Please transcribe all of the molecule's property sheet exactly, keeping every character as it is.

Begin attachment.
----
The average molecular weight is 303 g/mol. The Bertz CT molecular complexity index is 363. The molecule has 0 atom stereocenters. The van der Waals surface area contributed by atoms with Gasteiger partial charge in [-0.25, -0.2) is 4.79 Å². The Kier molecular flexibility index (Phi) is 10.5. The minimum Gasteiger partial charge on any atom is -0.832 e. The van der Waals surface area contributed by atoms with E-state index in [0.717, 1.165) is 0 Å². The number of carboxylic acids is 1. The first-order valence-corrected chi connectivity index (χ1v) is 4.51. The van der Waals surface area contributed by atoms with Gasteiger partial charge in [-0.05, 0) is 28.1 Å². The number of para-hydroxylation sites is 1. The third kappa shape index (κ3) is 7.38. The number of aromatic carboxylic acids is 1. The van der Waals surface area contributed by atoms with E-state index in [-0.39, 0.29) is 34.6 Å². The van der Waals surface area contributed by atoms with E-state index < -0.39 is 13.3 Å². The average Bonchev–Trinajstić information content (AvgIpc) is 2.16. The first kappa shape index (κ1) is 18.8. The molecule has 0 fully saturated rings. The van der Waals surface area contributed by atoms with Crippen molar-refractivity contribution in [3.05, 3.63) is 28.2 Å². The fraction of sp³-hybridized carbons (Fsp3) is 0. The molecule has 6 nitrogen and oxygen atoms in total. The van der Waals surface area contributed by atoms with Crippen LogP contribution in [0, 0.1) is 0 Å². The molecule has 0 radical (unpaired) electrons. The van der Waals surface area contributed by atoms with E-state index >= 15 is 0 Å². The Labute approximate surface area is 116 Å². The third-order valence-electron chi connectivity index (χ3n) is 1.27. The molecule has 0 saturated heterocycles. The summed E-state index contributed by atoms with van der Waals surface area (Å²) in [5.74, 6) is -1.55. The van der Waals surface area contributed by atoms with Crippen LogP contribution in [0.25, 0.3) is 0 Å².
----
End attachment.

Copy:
The average molecular weight is 303 g/mol. The Bertz CT molecular complexity index is 363. The molecule has 0 atom stereocenters. The van der Waals surface area contributed by atoms with Gasteiger partial charge in [-0.25, -0.2) is 4.79 Å². The Kier molecular flexibility index (Phi) is 10.5. The minimum Gasteiger partial charge on any atom is -0.832 e. The van der Waals surface area contributed by atoms with E-state index in [0.717, 1.165) is 0 Å². The number of carboxylic acids is 1. The first-order valence-corrected chi connectivity index (χ1v) is 4.51. The van der Waals surface area contributed by atoms with Gasteiger partial charge in [-0.05, 0) is 28.1 Å². The number of para-hydroxylation sites is 1. The third kappa shape index (κ3) is 7.38. The number of aromatic carboxylic acids is 1. The van der Waals surface area contributed by atoms with E-state index in [-0.39, 0.29) is 34.6 Å². The van der Waals surface area contributed by atoms with E-state index < -0.39 is 13.3 Å². The average Bonchev–Trinajstić information content (AvgIpc) is 2.16. The first kappa shape index (κ1) is 18.8. The molecule has 0 fully saturated rings. The van der Waals surface area contributed by atoms with Crippen molar-refractivity contribution in [3.05, 3.63) is 28.2 Å². The fraction of sp³-hybridized carbons (Fsp3) is 0. The molecule has 6 nitrogen and oxygen atoms in total. The van der Waals surface area contributed by atoms with Crippen LogP contribution in [0, 0.1) is 0 Å². The molecule has 0 radical (unpaired) electrons. The van der Waals surface area contributed by atoms with E-state index >= 15 is 0 Å². The Labute approximate surface area is 116 Å². The third-order valence-electron chi connectivity index (χ3n) is 1.27. The molecule has 0 saturated heterocycles. The summed E-state index contributed by atoms with van der Waals surface area (Å²) in [5.74, 6) is -1.55. The van der Waals surface area contributed by atoms with Crippen LogP contribution in [0.25, 0.3) is 0 Å².